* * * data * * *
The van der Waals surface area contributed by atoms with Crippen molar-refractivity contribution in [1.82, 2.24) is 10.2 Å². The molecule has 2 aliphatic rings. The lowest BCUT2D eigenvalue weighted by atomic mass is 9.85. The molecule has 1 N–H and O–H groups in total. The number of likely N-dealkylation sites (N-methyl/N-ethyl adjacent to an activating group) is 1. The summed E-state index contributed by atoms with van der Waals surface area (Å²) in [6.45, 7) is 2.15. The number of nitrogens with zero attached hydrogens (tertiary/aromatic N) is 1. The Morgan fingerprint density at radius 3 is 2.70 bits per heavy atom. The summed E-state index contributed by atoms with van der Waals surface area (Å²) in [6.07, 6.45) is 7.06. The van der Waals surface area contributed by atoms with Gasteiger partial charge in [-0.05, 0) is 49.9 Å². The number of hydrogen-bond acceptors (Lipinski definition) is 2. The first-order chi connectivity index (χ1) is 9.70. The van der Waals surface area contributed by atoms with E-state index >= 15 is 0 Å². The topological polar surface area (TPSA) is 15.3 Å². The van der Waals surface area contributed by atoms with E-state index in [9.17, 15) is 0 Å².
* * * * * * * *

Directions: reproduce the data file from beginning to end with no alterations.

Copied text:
The van der Waals surface area contributed by atoms with Crippen molar-refractivity contribution in [1.82, 2.24) is 10.2 Å². The molecule has 2 aliphatic rings. The lowest BCUT2D eigenvalue weighted by atomic mass is 9.85. The molecule has 1 N–H and O–H groups in total. The number of likely N-dealkylation sites (N-methyl/N-ethyl adjacent to an activating group) is 1. The summed E-state index contributed by atoms with van der Waals surface area (Å²) in [6.45, 7) is 2.15. The number of nitrogens with zero attached hydrogens (tertiary/aromatic N) is 1. The Morgan fingerprint density at radius 3 is 2.70 bits per heavy atom. The summed E-state index contributed by atoms with van der Waals surface area (Å²) in [6.07, 6.45) is 7.06. The van der Waals surface area contributed by atoms with Gasteiger partial charge in [-0.05, 0) is 49.9 Å². The number of hydrogen-bond acceptors (Lipinski definition) is 2. The first-order chi connectivity index (χ1) is 9.70. The van der Waals surface area contributed by atoms with E-state index >= 15 is 0 Å². The topological polar surface area (TPSA) is 15.3 Å². The van der Waals surface area contributed by atoms with E-state index in [9.17, 15) is 0 Å².